brotherbbock


Mar 17, 2009, 11:25 AM
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climbingnoise wrote:
This is super sad. I'm going to Jtree this weekend, I was going to make a post asking what is the best area to go to if I want to sport to 5.10- or boulder v0 -v3, but I'm thinking I would like to know what would be a good place to go to get to head up on some of Woody's routes (problems?) in tribute?
Go climb the Dogleg on the Old Woman Formation in Hidden Valley. Classic jamming.


climbsomething


Mar 17, 2009, 11:26 AM
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caliclimbergrl wrote:
k.l.k wrote:
dingus wrote:
k.l.k wrote:
If we want better reporting from US papers, we'd better begin to cultivate closer relations with what remains of editorial staff.

I respectfully ask - what's the point? Organization, group think and PR firms - these are a few of the reasons I took up climbing to ESCAPE!

If casually stupid news articles are the price for being on the fringe? That's a cheap price.

I don't believe that's the price. I think the price is land closure and regulation of a sport that most taxpayers think is stupid, dangerous, and possibly environmentally unsound. But we can have that debate in another thread.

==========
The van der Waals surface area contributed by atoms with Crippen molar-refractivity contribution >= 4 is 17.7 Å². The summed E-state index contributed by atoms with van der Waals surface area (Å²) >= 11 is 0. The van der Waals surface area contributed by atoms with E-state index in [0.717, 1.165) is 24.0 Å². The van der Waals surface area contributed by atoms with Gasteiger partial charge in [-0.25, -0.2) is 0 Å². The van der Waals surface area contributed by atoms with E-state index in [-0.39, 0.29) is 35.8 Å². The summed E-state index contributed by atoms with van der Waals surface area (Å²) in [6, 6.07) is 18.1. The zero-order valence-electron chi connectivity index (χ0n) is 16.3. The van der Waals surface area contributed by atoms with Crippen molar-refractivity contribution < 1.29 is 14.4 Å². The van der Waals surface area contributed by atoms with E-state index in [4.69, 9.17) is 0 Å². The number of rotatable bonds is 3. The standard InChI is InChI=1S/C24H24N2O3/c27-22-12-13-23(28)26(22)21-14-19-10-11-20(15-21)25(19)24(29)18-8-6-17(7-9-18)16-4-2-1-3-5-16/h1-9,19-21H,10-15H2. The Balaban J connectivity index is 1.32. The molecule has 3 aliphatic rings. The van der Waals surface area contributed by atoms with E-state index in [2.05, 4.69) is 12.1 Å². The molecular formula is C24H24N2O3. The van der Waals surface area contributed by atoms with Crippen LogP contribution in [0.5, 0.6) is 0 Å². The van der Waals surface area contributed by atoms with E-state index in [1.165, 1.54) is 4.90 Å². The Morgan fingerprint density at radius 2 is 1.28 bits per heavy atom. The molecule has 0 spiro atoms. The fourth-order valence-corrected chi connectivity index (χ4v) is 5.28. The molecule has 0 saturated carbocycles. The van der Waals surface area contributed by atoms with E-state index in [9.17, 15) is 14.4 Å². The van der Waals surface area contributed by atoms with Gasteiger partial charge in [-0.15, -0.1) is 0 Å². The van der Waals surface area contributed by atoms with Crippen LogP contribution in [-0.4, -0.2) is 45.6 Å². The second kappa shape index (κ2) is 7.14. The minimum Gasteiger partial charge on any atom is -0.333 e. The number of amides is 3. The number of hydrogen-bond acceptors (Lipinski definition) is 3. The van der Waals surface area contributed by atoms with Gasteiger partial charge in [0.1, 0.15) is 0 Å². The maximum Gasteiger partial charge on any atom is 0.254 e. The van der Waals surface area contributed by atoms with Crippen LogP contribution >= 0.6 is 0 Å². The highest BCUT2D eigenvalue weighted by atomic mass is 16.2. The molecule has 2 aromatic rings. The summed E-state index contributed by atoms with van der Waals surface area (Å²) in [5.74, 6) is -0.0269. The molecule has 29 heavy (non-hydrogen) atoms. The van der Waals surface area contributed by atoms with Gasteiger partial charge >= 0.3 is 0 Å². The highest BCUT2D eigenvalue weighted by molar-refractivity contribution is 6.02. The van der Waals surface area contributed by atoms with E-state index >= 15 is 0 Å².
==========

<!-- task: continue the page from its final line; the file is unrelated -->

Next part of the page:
The P-E story isn't up yet, at least online.

Exactly. I wrote a bunch more and then deleted it because I don't want to hijack a thread about a tragic death, so we can talk about the how climbing is portrayed in the media and it's implications somewhere else. But I do want to say that another thing that annoyed me about the articles were that the misinformation make it sound like Woody Stark was either a novice who died because he didn't know what he is doing which is obviously not the case and is extremely disrespectful. I know journalists get things wrong all the time, but that is still going to bother me. Other articles that recognize who he was make it sound like he was some immature old adrenaline junkie who drove recklessly and took wild risks when climbing. This doesn't seem honest either. The man died -- it bothers me that they would imply these things in the result of a very sad accident that resulted in a death!

Anyway, I hope a more accurate article comes out soon.
Do you know Woody? I don't, so I can't say anything about the portrayals. But it seems like you're extremely sensitive to them. Is there a reason?

On the most basic, basic level, yes, he fell and died. That's all these stories are saying at this point. They're not saying he was a gumby. And we all know that even very experienced people can die tragic deaths when their gear fails, isn't placed or used properly, or they just fall in such a way.